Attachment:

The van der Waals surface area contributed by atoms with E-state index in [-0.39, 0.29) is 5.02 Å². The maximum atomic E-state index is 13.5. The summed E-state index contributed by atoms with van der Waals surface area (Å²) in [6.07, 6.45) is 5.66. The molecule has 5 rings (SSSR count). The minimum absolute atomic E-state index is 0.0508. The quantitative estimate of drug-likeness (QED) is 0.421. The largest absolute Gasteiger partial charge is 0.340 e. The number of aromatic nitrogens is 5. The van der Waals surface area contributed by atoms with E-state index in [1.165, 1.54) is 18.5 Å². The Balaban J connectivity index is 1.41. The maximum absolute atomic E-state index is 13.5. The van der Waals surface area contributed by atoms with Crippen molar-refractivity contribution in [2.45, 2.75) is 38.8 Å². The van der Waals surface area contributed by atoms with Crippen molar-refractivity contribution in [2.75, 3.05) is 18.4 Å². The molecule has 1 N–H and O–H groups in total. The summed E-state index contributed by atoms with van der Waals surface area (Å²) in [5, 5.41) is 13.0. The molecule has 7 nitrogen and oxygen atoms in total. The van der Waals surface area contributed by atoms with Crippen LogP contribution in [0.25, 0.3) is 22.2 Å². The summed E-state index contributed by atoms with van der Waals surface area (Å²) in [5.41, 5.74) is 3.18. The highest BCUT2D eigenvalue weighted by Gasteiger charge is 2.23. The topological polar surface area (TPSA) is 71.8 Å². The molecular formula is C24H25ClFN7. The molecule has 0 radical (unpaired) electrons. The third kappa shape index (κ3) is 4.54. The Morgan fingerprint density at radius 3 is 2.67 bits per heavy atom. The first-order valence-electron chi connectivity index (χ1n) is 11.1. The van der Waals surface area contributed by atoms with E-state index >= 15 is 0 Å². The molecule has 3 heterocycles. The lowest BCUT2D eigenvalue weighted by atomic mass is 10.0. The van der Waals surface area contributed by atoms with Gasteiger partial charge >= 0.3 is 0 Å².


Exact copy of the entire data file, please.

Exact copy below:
The van der Waals surface area contributed by atoms with E-state index in [-0.39, 0.29) is 5.02 Å². The maximum atomic E-state index is 13.5. The summed E-state index contributed by atoms with van der Waals surface area (Å²) in [6.07, 6.45) is 5.66. The molecule has 5 rings (SSSR count). The minimum absolute atomic E-state index is 0.0508. The quantitative estimate of drug-likeness (QED) is 0.421. The largest absolute Gasteiger partial charge is 0.340 e. The number of aromatic nitrogens is 5. The van der Waals surface area contributed by atoms with E-state index in [1.165, 1.54) is 18.5 Å². The Balaban J connectivity index is 1.41. The maximum absolute atomic E-state index is 13.5. The van der Waals surface area contributed by atoms with Crippen molar-refractivity contribution in [2.45, 2.75) is 38.8 Å². The van der Waals surface area contributed by atoms with Crippen molar-refractivity contribution in [2.75, 3.05) is 18.4 Å². The molecule has 1 N–H and O–H groups in total. The summed E-state index contributed by atoms with van der Waals surface area (Å²) in [5, 5.41) is 13.0. The molecule has 7 nitrogen and oxygen atoms in total. The van der Waals surface area contributed by atoms with Crippen LogP contribution in [0.25, 0.3) is 22.2 Å². The summed E-state index contributed by atoms with van der Waals surface area (Å²) in [5.41, 5.74) is 3.18. The highest BCUT2D eigenvalue weighted by Gasteiger charge is 2.23. The topological polar surface area (TPSA) is 71.8 Å². The molecular formula is C24H25ClFN7. The molecule has 0 radical (unpaired) electrons. The third kappa shape index (κ3) is 4.54. The Morgan fingerprint density at radius 3 is 2.67 bits per heavy atom. The first-order valence-electron chi connectivity index (χ1n) is 11.1. The van der Waals surface area contributed by atoms with E-state index >= 15 is 0 Å². The molecule has 3 heterocycles. The lowest BCUT2D eigenvalue weighted by atomic mass is 10.0. The van der Waals surface area contributed by atoms with Gasteiger partial charge >= 0.3 is 0 Å².